River Island go for the Newport ’64 look
Kenny Rogers, questioned by Alexis Petridis in The Guardian
I found an old newspaper story online about you beginning a parallel career in professional tennis in the late 70s. What was that all about? I’m kind of an impulsive obsessive, I don’t know if there’s a category like that. I get impulsively involved in something and I get obsessed with it. I did that with tennis. I didn’t start playing until I was 35 years old, and then I got obsessed with it and I played eight hours a day. I played in professional matches. I had a national ranking. I was one spot above Björn Borg in doubles.
You’re joking!* No! That’s just my nature. Then I couldn’t physically play tennis any more, so I took up photography. I studied for four years under a guy who’d been Ansel Adams’ assistant … [describes photographer Adams’ “zone system” codification of the principles of sensitometry in mind-boggling depth].
Busker, Northern line to Old Street
As he tried to pick up a Polish girl (“Sorry, love, thought you said Portuguese…”) he starts playing “Three Little Birds”, all Glasto peace & love, but failing to feel any enthusiasm from a listless tube carriage, takes a weird right turn into “Blue Suede Shoes” – One for the money/Two for the show…
The Stones & The Times
The Evening Standard writes: The biggest fan of Mick Jagger still seems to be The Times newspaper. In 1967, its then editor William Rees-Mogg wrote in defence of Jagger after he was given three months in jail for possession of amphetamines, under the headline Who Breaks a Butterfly on a Wheel? This weekend, prior to the Stones’ Glastonbury set, The Times returned to Jagger who had confessed that he might have liked being a teacher rather than a rocker. “The newly qualified teacher Mr Jagger was quickly taken off religious studies after he expressed sympathy for the devil,” began its leader. “His biology lessons were not much better, strangely dominated as they were by wild horses, little red roosters and the spider and the fly. Chemistry lessons were a disaster after Mr Jagger baffled the pupils with his insistence that jumping jack flash was a gas, gas, gas. He also showed a dangerous tendency to play with fire, which contravened the school’s health and safety regulations.” What have the Times leader writers been taking?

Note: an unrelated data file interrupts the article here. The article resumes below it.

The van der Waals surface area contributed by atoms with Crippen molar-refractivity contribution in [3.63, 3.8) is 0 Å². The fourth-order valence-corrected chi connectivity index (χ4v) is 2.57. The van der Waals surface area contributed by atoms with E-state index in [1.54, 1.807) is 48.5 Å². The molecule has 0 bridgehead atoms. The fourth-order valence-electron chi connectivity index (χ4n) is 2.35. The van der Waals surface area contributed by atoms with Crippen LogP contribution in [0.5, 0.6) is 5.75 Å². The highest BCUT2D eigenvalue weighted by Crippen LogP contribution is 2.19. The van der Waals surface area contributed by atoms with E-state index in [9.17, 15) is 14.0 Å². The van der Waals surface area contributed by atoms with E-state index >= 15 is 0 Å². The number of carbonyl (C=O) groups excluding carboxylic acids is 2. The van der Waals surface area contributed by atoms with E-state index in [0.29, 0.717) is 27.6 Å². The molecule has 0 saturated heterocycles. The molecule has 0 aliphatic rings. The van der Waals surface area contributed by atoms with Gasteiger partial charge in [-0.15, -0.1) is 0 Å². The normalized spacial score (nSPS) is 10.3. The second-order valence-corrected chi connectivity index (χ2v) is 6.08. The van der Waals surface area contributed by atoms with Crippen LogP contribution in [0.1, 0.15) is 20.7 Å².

“A man of wealth and taste.” First part correct, not sure about second.
Favourite Letter Of The Week
“Marie Paterson bemoans the coverage of classical as opposed to pop music (Letters, 1 July) but at least “pop” music is performed by the composers, whereas classical music, with some exceptions, is usually performed by a tribute band, often known as an orchestra.”
Derek Middlemiss, Newark, Nottinghamshire, in The Guardian
Taken from this post:
Five Things: Wednesday 3rd July